Film Score: Marco Beltrami Cinematography: Barry Ackroyd
Starring: Jeremy Renner, Anthony Mackie and Brian Geraghty
The Hurt Locker is an intense study of an explosive ordinance disposal team during the Iraq war. From the moment the film begins there’s an obvious emphasis on realism by Bigelow that goes way beyond the cinema verite style of camera work. How does one convey the death of a soldier in its relative importance? In the normal course of a war film where a character who is present in the bulk of the film dies at the end, the audience can’t help but feel the weight of that death. By the same token, if a relative unknown dies in the beginning, the audience has little invested and doesn’t know the character enough to feel much. Bigelow gets around this by using Guy Pearce in the opening, a star we all know and unconsciously look forward to seeing throughout the film. His death, then, in the first ten minutes of the film, allows us as much as possible to feel his death with the same weight as it has in the context of the story. That’s great directing.
After Pearce’s death, Jeremy Renner takes over, along side Anthony Mackie and Brian Geraghty as the other two team members of the team. Renner’s style is decidedly different from that of Pearce and it initially creates a good deal of tension in the team because of his apparent lack of caution. In the opening of the film there is a quote that reads in part, “war is a drug,” but, honestly, I really don’t think that’s the driving force behind Renner. In the mini-series Band of Brothers, Matthew Settle plays the lieutenant Ronald Spiers who tells one of his men that the only way he can be a truly effective soldier is if he realizes that he’s already dead. That is my read on Renner. Only by abandoning the illusion that he’s doing a job that he’s going to survive can he give himself and his skills completely over to the task at hand: diffusing bombs. Caution, in wartime, can only be a hindrance.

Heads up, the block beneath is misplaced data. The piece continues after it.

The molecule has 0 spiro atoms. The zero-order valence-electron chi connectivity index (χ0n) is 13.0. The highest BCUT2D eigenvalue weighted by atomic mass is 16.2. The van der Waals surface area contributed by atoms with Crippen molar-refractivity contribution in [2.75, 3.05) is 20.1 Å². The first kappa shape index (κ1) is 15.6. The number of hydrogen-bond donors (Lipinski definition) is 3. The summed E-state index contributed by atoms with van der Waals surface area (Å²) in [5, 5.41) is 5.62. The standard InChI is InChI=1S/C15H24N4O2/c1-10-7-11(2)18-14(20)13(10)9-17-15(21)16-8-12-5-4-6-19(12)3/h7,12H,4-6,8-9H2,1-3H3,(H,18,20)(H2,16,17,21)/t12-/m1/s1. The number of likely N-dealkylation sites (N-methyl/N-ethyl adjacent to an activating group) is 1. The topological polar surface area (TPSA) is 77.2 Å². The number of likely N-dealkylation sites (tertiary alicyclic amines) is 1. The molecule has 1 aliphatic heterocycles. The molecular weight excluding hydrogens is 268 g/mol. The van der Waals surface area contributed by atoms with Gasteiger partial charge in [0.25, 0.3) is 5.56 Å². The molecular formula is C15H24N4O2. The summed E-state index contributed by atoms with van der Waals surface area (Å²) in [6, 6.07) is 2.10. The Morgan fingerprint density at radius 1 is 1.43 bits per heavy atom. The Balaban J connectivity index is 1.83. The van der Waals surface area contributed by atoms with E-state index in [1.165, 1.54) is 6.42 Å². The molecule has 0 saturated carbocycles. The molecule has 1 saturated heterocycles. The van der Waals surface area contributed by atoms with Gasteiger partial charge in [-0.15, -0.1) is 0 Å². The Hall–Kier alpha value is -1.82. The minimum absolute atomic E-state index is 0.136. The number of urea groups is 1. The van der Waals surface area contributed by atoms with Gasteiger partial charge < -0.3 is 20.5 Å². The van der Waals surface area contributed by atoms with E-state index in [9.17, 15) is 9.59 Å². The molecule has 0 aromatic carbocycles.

The Hurt Locker is a film, like the best of war films, that rises beyond jingoism and political patriotism to examine the mortal peril that the soldier lives with every day, every hour, every minute of their existence in the field. This film is especially powerful because of the anonymity of the enemy. Granted, the enemy is Middle Eastern, and the men and women fighting there for the most part weren’t. Still, there is a palpable lack of uniform, of identification, of any way at all to know who the enemy really is. The bombs are just one aspect of this. Another is the battle scene in the desert, shooting at the enemy from eight hundred yards or more, in many cases through a shimmer of heat, in the middle of nowhere. There are no “front lines.” Instead, there is total immersion.
It’s difficult to watch a film about the Iraq war that was make while the war was still in progress. It’s difficult to watch soldiers in harm’s way, who made the sacrifice to participate in a war that had little justification and almost no real impact on the safety of the United States or the world. It’s difficult to watch soldiers die in vain for a war that was begun by a president who, in the long tradition of Republican presidents, lied to the American people and the world in order to justify his own personal agenda. Thankfully, Bigelow’s own bookend to this film is Zero Dark Thirty, in which the end of the mastermind of the 9/11 attacks is taken on in similar fashion. There’s little else to say, except that The Hurt Locker was absolutely deserving of the Oscar for best picture.